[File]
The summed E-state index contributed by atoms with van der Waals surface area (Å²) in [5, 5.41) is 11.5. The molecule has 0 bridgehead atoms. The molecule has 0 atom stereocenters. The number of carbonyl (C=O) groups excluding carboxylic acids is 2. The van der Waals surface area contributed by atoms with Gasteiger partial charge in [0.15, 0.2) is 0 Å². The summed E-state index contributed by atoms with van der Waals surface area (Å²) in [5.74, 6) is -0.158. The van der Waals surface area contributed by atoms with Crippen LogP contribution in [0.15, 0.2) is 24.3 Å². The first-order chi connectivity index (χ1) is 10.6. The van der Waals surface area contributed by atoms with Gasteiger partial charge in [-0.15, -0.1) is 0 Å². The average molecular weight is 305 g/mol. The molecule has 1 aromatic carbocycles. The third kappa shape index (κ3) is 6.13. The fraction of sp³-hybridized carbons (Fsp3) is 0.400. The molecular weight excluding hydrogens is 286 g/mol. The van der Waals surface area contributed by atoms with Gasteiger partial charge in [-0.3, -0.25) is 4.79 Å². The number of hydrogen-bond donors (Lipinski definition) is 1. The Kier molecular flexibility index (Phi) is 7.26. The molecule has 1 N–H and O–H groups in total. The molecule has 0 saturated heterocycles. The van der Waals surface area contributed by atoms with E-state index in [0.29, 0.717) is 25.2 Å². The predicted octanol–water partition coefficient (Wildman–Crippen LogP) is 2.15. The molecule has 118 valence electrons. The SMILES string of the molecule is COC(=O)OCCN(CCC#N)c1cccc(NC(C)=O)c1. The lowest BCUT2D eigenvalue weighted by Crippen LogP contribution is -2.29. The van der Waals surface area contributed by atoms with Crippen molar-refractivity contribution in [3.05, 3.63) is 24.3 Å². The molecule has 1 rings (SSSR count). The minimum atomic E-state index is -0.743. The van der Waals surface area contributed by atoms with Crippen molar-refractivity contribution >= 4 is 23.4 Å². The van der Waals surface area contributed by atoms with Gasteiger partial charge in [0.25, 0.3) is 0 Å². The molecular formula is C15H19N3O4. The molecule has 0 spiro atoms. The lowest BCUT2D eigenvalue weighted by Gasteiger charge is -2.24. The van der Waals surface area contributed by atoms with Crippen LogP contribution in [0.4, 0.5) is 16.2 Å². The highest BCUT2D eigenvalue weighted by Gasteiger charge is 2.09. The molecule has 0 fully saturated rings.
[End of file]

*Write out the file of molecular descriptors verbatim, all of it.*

The summed E-state index contributed by atoms with van der Waals surface area (Å²) in [5, 5.41) is 11.5. The molecule has 0 bridgehead atoms. The molecule has 0 atom stereocenters. The number of carbonyl (C=O) groups excluding carboxylic acids is 2. The van der Waals surface area contributed by atoms with Gasteiger partial charge in [0.15, 0.2) is 0 Å². The summed E-state index contributed by atoms with van der Waals surface area (Å²) in [5.74, 6) is -0.158. The van der Waals surface area contributed by atoms with Crippen LogP contribution in [0.15, 0.2) is 24.3 Å². The first-order chi connectivity index (χ1) is 10.6. The van der Waals surface area contributed by atoms with Gasteiger partial charge in [-0.15, -0.1) is 0 Å². The average molecular weight is 305 g/mol. The molecule has 1 aromatic carbocycles. The third kappa shape index (κ3) is 6.13. The fraction of sp³-hybridized carbons (Fsp3) is 0.400. The molecular weight excluding hydrogens is 286 g/mol. The van der Waals surface area contributed by atoms with Gasteiger partial charge in [-0.3, -0.25) is 4.79 Å². The number of hydrogen-bond donors (Lipinski definition) is 1. The Kier molecular flexibility index (Phi) is 7.26. The molecule has 1 N–H and O–H groups in total. The molecule has 0 saturated heterocycles. The van der Waals surface area contributed by atoms with E-state index in [0.29, 0.717) is 25.2 Å². The predicted octanol–water partition coefficient (Wildman–Crippen LogP) is 2.15. The molecule has 118 valence electrons. The SMILES string of the molecule is COC(=O)OCCN(CCC#N)c1cccc(NC(C)=O)c1. The lowest BCUT2D eigenvalue weighted by Crippen LogP contribution is -2.29. The van der Waals surface area contributed by atoms with Crippen molar-refractivity contribution in [3.05, 3.63) is 24.3 Å². The molecule has 1 rings (SSSR count). The minimum atomic E-state index is -0.743. The van der Waals surface area contributed by atoms with Crippen molar-refractivity contribution >= 4 is 23.4 Å². The van der Waals surface area contributed by atoms with Gasteiger partial charge in [0.25, 0.3) is 0 Å². The molecular formula is C15H19N3O4. The molecule has 0 spiro atoms. The lowest BCUT2D eigenvalue weighted by Gasteiger charge is -2.24. The van der Waals surface area contributed by atoms with Crippen LogP contribution in [0.4, 0.5) is 16.2 Å². The highest BCUT2D eigenvalue weighted by Gasteiger charge is 2.09. The molecule has 0 fully saturated rings.